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  1. #1
    mtbr member
    Join Date
    Oct 2011

    overclamped carbon seatpost

    I rolled the dice on a FSA carbon seatpost off ebay. I may have crapped out.

    The seatpost shows signs of over-clamping. It looks like the post was overclamped, then the person slide the seatpost to a different position and then overclamped again. The result is two shallow indentations (maybe 1 mm deep) along the back of the post. However, even with a small magnifying glass, I couldn't see any cracks. My hope is that the indentations are just the clear coat.

    Being at the back of the seatpost, the indented areas would be under compression. So maybe less likely to form a crack? However, it is a setback seatpost, so it would possibly create a stress concentration that would lead to buckling?

    Anyone with some carbon knowledge have thoughts on this?
    Attached Thumbnails Attached Thumbnails overclamped carbon seatpost-clamp_mark.jpg  

  2. #2
    mtbr member
    Join Date
    May 2010
    Can you rotate 90 degrees so we can see if there's truly an indentation, or if it's just in the clearcoat?

  3. #3
    PMK is offline
    mtbr member
    Reputation: PMK's Avatar
    Join Date
    Oct 2004
    Where do you plan to clamp it, above or below the indentations?

    FWIW, fiber construction works well in tension not compression. Compare it to tying your shoes. Pretty easy always pulling to get them tight and tied, trying to push the shoelace would not work well.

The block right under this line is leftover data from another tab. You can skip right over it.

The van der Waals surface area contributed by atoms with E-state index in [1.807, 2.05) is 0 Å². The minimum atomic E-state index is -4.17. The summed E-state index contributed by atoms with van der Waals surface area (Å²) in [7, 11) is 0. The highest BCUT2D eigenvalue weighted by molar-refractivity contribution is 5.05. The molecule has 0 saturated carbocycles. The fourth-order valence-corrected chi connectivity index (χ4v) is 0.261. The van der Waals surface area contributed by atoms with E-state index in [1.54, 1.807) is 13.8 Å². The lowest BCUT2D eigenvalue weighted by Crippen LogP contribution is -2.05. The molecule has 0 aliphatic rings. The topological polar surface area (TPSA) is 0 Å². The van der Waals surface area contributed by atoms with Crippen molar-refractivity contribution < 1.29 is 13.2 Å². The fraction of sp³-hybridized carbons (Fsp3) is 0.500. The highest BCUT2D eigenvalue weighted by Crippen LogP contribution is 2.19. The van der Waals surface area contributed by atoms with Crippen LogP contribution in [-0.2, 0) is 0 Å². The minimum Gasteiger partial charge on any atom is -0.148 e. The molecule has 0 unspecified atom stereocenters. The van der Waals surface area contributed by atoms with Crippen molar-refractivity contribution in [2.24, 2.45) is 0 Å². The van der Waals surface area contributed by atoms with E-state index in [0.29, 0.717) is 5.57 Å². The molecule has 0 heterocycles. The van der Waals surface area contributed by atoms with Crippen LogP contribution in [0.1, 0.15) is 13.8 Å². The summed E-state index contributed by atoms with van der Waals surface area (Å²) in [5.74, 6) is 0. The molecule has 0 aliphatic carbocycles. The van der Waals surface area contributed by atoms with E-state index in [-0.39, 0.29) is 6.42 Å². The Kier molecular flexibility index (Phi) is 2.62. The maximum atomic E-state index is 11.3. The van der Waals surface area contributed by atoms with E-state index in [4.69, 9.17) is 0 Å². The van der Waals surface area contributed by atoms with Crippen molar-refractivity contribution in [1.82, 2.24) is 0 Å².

Reps! We don't need no stickin' reps!

  4. #4
    Helmetless Crasher
    Reputation: Stumpjumpy's Avatar
    Join Date
    Sep 2011
    My FSA setback carbon post began to fail shortly after being over-clamped like that by a kid at the LBS (the kid trq'ed it so hard the clamp was stretched/distorted). Listen for a cracking sounds to ensue.
    '95 M2 StumpJumper FS
    '11 Cannondale RZ 120-two

  5. #5
    mtbr member
    Reputation: loggerhead's Avatar
    Join Date
    Mar 2009
    same thing happened with my ec90 post. Now it has smaller spider crack. Sucks but I'm waiting for a catastrophic failure to get a dropper post.

  6. #6
    mtbr member
    Join Date
    Jun 2008
    I would not use that post...a catastrophic failure may be in your future. Seems like the rider has very little post exposed. With little post exposed, the flex part of carbon is neutralized. Why not just take a strong aluminum post and cut it to desired length? Remember that you want the end of the post and inch or more below the top tube intersection.

  7. #7
    mtbr member
    Join Date
    Dec 2012
    Discard the seatpost asap.

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